Trump sues Twitter, Facebook, Google and their CEO citing violation of free speech guaranteed by First Amendment

In a significant development, former U.S. President Donald Trump has filed several lawsuits against Alphabet Inc’s Google, Twitter Inc, and Facebook Inc, alleging that the tech giant have unlawfully silenced conservative points of view. Trump has also filed lawsuits against the CEOs of these three social giants.

Trump’s lawsuits, filed in the U.S. District Court in Miami, allege the California-based social media platforms had violated the right to freedom of speech guaranteed by the First Amendment of the U.S. Constitution.

Trump is seeking class action status for the lawsuits, meaning he would represent the interests of other users of Twitter, Facebook, and Google’s YouTube who allege they have been unfairly silenced. He has filed three lawsuits with similar allegations, against Facebook CEO Mark Zuckerberg, Twitter’s CEO Jack Dorsey, and against Google’s CEO Sundar Pichai.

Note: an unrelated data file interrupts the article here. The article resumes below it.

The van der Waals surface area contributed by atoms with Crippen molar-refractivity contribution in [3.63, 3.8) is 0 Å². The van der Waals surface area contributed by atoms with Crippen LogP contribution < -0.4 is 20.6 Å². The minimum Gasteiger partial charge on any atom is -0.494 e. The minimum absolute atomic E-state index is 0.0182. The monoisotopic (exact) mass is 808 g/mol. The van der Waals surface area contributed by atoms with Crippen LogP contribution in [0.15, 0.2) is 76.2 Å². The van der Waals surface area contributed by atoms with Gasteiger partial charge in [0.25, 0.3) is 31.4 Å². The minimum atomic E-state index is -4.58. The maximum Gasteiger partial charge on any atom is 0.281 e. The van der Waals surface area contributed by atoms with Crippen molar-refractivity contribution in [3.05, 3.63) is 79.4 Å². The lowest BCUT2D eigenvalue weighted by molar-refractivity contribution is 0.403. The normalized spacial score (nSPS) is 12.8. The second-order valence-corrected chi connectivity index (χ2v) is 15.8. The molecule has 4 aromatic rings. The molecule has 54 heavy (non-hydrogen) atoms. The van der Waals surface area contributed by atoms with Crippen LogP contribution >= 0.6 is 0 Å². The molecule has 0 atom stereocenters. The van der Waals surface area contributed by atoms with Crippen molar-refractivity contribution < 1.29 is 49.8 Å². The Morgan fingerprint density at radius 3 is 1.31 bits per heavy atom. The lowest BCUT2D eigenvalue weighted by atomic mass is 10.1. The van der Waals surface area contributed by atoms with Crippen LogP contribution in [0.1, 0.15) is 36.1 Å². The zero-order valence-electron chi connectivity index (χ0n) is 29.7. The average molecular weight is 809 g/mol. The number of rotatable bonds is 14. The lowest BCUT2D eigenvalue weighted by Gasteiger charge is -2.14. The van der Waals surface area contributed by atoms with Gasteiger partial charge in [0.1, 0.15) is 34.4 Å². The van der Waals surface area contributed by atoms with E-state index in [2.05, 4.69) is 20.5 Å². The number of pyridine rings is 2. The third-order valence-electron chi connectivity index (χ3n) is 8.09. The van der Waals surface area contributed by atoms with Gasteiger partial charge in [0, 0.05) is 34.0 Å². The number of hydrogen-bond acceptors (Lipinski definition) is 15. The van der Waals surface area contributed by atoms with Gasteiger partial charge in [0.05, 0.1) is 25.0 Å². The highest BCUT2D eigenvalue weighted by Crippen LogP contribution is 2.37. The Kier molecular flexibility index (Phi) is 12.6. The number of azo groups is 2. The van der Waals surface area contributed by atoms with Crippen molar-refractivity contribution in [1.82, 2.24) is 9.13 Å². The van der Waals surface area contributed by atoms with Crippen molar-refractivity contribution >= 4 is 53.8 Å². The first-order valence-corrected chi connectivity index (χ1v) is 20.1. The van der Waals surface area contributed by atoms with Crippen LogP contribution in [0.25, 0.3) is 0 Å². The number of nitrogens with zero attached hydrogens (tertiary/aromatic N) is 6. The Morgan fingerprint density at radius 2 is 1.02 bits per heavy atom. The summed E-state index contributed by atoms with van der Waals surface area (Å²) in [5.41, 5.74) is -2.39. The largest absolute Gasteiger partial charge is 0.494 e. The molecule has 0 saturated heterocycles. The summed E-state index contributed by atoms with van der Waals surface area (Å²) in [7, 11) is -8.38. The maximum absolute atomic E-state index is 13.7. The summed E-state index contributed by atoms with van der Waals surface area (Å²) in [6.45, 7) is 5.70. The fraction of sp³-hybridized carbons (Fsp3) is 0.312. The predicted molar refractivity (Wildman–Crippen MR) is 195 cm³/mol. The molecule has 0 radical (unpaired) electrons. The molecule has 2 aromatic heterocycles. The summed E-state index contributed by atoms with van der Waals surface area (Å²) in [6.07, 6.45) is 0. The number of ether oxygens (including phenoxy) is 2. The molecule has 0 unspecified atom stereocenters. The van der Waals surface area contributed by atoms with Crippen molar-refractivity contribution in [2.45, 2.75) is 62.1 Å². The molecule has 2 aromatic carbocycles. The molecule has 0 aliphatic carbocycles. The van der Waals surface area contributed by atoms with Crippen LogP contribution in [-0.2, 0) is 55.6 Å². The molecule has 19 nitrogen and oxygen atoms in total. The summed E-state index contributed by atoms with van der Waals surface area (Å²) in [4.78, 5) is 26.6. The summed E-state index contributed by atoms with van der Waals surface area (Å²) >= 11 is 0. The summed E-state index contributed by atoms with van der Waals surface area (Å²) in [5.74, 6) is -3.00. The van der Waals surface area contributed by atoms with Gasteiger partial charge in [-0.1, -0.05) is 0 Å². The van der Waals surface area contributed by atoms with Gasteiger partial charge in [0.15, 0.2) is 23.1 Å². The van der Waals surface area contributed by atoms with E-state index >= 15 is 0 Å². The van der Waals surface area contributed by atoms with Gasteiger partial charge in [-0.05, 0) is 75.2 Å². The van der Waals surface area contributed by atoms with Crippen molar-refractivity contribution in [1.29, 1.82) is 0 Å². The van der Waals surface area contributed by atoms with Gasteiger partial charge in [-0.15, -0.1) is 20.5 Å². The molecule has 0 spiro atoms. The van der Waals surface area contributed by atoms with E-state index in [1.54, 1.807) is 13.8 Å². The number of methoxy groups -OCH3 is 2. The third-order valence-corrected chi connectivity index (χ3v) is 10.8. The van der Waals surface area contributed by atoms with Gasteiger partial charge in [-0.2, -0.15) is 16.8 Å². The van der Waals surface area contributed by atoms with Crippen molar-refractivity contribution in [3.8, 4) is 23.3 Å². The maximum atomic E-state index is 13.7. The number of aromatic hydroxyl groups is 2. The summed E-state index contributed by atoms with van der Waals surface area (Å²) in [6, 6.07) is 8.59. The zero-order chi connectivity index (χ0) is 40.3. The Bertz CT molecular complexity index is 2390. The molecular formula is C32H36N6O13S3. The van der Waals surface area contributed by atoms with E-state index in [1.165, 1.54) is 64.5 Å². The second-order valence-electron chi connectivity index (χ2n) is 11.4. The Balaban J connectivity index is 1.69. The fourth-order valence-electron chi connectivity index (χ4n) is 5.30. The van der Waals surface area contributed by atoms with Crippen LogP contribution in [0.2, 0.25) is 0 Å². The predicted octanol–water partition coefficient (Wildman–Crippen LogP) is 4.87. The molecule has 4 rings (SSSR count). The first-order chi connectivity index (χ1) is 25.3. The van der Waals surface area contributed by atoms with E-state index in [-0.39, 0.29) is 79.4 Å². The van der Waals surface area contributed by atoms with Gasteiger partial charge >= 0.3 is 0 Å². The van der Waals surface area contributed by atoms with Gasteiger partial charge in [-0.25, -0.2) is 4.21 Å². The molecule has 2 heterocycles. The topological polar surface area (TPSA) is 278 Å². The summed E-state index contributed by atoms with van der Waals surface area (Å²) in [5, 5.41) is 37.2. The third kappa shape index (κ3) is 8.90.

“We will achieve a historic victory for American freedom and at the same time, freedom of speech,” said Trump at a news conference at his golf course in Bedminster, New Jersey.

A representative from Twitter declined comment. Representatives from Facebook and Google did not immediately respond to requests for comments.

Earlier this year, the three social media giants banned Trump from their platforms citing violation of their policies against glorifying violence. On January 6, 2021, hundreds of Trump’s supporters had assembled on the U.S. Capitol following a speech by Trump wherein he had alleged that his election defeat was the result of widespread fraud. This assertion has been rejected by state election officials, multiple courts, and members of his own administration.

Trump’s lawsuits have asked a judge to invalidate Section 230 of the Communications Decency Act, a law that has been called the backbone of the internet because it provides websites with protections from liability over content posted by users. Trump and others who have attacked Section 230 say it has given big internet companies too much legal protection and allowed them to escape responsibility for their actions.

The development comes at a time when social media companies are under the lens across the globe for mass censorship on information on the origin of COVID-19, for not doing enough to block fake news and misinformation.

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